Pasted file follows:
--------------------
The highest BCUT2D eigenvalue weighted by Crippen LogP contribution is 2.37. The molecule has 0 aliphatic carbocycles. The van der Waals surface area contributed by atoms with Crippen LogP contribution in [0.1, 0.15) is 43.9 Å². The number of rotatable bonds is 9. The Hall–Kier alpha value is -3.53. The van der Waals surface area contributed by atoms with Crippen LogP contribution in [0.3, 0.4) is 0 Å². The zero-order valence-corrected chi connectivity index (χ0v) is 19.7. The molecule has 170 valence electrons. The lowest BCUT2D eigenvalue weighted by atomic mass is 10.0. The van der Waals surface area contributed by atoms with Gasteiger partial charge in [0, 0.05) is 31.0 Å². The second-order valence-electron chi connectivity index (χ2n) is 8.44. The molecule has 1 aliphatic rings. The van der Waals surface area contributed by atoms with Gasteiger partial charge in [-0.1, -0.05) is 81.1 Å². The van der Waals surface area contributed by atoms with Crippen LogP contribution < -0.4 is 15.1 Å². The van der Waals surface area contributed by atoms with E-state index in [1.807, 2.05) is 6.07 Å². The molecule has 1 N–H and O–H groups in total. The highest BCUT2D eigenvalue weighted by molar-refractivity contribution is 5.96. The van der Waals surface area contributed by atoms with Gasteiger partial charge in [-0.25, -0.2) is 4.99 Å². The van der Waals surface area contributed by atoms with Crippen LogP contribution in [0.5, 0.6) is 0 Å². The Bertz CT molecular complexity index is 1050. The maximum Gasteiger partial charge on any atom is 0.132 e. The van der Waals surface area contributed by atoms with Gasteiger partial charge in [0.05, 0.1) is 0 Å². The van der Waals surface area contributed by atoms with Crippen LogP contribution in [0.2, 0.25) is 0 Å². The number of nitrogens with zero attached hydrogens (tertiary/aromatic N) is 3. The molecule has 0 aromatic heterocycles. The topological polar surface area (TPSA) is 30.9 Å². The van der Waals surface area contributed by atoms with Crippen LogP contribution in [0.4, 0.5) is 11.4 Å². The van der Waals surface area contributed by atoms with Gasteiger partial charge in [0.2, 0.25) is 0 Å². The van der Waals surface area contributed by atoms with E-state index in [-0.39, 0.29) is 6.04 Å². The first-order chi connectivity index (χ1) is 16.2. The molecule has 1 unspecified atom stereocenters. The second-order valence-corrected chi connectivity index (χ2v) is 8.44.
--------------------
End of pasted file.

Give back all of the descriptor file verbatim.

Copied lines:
The highest BCUT2D eigenvalue weighted by Crippen LogP contribution is 2.37. The molecule has 0 aliphatic carbocycles. The van der Waals surface area contributed by atoms with Crippen LogP contribution in [0.1, 0.15) is 43.9 Å². The number of rotatable bonds is 9. The Hall–Kier alpha value is -3.53. The van der Waals surface area contributed by atoms with Crippen LogP contribution in [0.3, 0.4) is 0 Å². The zero-order valence-corrected chi connectivity index (χ0v) is 19.7. The molecule has 170 valence electrons. The lowest BCUT2D eigenvalue weighted by atomic mass is 10.0. The van der Waals surface area contributed by atoms with Gasteiger partial charge in [0, 0.05) is 31.0 Å². The second-order valence-electron chi connectivity index (χ2n) is 8.44. The molecule has 1 aliphatic rings. The van der Waals surface area contributed by atoms with Gasteiger partial charge in [-0.1, -0.05) is 81.1 Å². The van der Waals surface area contributed by atoms with Crippen LogP contribution < -0.4 is 15.1 Å². The van der Waals surface area contributed by atoms with E-state index in [1.807, 2.05) is 6.07 Å². The molecule has 1 N–H and O–H groups in total. The highest BCUT2D eigenvalue weighted by molar-refractivity contribution is 5.96. The van der Waals surface area contributed by atoms with Gasteiger partial charge in [-0.25, -0.2) is 4.99 Å². The van der Waals surface area contributed by atoms with Crippen LogP contribution in [0.5, 0.6) is 0 Å². The Bertz CT molecular complexity index is 1050. The maximum Gasteiger partial charge on any atom is 0.132 e. The van der Waals surface area contributed by atoms with Gasteiger partial charge in [0.05, 0.1) is 0 Å². The van der Waals surface area contributed by atoms with Crippen LogP contribution in [0.2, 0.25) is 0 Å². The number of nitrogens with zero attached hydrogens (tertiary/aromatic N) is 3. The molecule has 0 aromatic heterocycles. The topological polar surface area (TPSA) is 30.9 Å². The van der Waals surface area contributed by atoms with Crippen LogP contribution in [0.4, 0.5) is 11.4 Å². The van der Waals surface area contributed by atoms with Gasteiger partial charge in [0.2, 0.25) is 0 Å². The van der Waals surface area contributed by atoms with E-state index in [-0.39, 0.29) is 6.04 Å². The first-order chi connectivity index (χ1) is 16.2. The molecule has 1 unspecified atom stereocenters. The second-order valence-corrected chi connectivity index (χ2v) is 8.44.